With the last night’s decision, the 2nd Greek bailout package is finally on its way. However, in order to get the full disbursement of this package Greece has to implement the requested austerity measures and structural reforms, which will be monitored on a quarterly basis by the Troika. Given Greece’s poor track record on implementing such measures and particularly in view of the uncertainty over whether a new Greek government (after the election, which probably will take place at the end of April/early May) will go ahead with these measures, it is very uncertain if Greece will meet the Troika requests and will get the full programme funding. Taking into account large extra liabilities in 2012, as recently reported by the IMF, and because our expectations for economic growth for Greece are much weaker than the Troika’s, the expected debt-to-GDP ratio of 117% for 2020 looks far too optimistic to us. As a consequence, we continue to expect further debt restructuring in Greece at a later stage and see the probability of Greece leaving the euro area at around 50%.

Actually, I’d put the chances at way above 50pc. The only question is when. Regrettably, it looks as if the whole miserable mess is going to keep us in column inches for quite a few more months yet.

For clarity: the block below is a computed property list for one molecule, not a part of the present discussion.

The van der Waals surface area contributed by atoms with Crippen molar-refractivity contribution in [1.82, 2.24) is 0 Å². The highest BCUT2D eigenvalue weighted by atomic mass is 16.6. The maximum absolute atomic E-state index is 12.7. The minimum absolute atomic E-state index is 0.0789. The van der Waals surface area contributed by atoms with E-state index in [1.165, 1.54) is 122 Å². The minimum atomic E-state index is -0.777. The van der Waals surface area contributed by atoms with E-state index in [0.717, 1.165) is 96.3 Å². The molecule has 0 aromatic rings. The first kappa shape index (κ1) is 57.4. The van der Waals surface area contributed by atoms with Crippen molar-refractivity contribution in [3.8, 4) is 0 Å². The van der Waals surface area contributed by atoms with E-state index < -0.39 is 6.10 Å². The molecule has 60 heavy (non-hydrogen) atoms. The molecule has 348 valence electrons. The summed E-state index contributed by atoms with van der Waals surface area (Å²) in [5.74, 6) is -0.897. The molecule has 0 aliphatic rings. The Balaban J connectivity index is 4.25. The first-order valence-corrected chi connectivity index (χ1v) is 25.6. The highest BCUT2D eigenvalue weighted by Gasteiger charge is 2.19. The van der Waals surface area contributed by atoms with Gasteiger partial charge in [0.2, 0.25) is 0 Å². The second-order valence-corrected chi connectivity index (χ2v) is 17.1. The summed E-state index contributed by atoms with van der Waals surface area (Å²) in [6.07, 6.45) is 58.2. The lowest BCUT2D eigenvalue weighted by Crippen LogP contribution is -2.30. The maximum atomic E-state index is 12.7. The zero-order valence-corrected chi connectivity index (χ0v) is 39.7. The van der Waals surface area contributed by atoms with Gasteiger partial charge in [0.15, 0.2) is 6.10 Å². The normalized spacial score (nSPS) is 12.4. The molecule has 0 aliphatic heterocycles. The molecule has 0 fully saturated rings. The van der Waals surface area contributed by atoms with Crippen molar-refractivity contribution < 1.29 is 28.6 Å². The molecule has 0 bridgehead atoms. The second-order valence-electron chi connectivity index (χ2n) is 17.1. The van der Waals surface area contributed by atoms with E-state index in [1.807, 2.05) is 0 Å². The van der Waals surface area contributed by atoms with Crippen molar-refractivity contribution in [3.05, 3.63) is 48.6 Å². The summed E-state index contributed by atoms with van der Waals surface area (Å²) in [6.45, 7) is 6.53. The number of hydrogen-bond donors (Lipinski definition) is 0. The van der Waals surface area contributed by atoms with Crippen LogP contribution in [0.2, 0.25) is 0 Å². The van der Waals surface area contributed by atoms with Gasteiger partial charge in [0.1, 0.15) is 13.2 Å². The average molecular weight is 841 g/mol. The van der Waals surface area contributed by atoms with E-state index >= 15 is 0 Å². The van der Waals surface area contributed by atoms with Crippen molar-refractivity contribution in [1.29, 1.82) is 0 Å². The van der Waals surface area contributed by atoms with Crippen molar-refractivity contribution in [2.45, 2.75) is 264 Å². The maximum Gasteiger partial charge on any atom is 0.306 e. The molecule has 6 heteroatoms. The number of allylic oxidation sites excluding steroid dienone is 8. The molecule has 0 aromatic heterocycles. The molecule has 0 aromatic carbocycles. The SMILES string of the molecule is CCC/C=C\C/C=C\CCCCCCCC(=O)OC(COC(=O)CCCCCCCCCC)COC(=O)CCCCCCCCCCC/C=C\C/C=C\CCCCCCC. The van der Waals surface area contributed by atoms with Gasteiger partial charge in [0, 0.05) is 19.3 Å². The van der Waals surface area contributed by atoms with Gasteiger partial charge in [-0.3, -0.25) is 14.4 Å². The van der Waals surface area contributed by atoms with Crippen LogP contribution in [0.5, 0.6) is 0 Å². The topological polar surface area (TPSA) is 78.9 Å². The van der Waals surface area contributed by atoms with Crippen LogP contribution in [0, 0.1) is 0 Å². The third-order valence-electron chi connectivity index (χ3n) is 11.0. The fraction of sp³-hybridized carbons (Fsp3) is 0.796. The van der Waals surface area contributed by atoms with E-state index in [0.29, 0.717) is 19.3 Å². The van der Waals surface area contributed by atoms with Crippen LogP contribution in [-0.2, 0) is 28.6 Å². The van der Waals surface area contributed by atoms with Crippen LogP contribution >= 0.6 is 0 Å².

The great euro Putsch rolls on as two democracies fall

By Ambrose Evans-Pritchard

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Crowds gathered outside the Italian presidential palace after Silvio Berlusconi resigned on Saturday.
Photo: GETTY

Europe’s scorched-earth policies have begun in earnest. The inherent flaws of monetary union have created a crisis of such gravity that EU leaders now feel authorized to topple two elected governments.

As I long feared, the flood of cheap credit into Southern Europe and the slow death of Club Med industry by currency asphyxiation have together created such a dangerous situation for world finance that informed opinion is willing to turn a blind eye to EU sovereign trespass. Some even applaud.

The Greeks were ordered to drop their referendum on measures that reduce their country to a sort of Manchukuo, with EU commissars “on the ground”, installed in each ministry, drawing up lists of state assets to be liquidated to pay foreign creditors.

Europe had the monetary and fiscal means to contain the EMU debt crisis long enough for Greeks to give or withhold their crucial assent to this ultimatum in December.

It chose – under German-Dutch pressure – not deploy those means. Instead it forced Greece to capitulate by cutting off an agreed loan payment.

In Italy, the European Central Bank has engineered the downfall of Silvio Berlusconi by playing the bond markets, switching purchases on and off to enforce compliance with its written dictates (“La Lettera”), and ultimately allowing 10-year yields to spike to 7.45pc to drive him out.

Europe’s president Herman Van Rompuy swooped in to Rome to clinch the Putsch. “Italy needs reforms not elections,” he said.

We are not that far from use of EU judicial coercion, and then EU police power, and ultimately EU “border troops” – for those old enough to remember Soviet methods of fraternal assistance.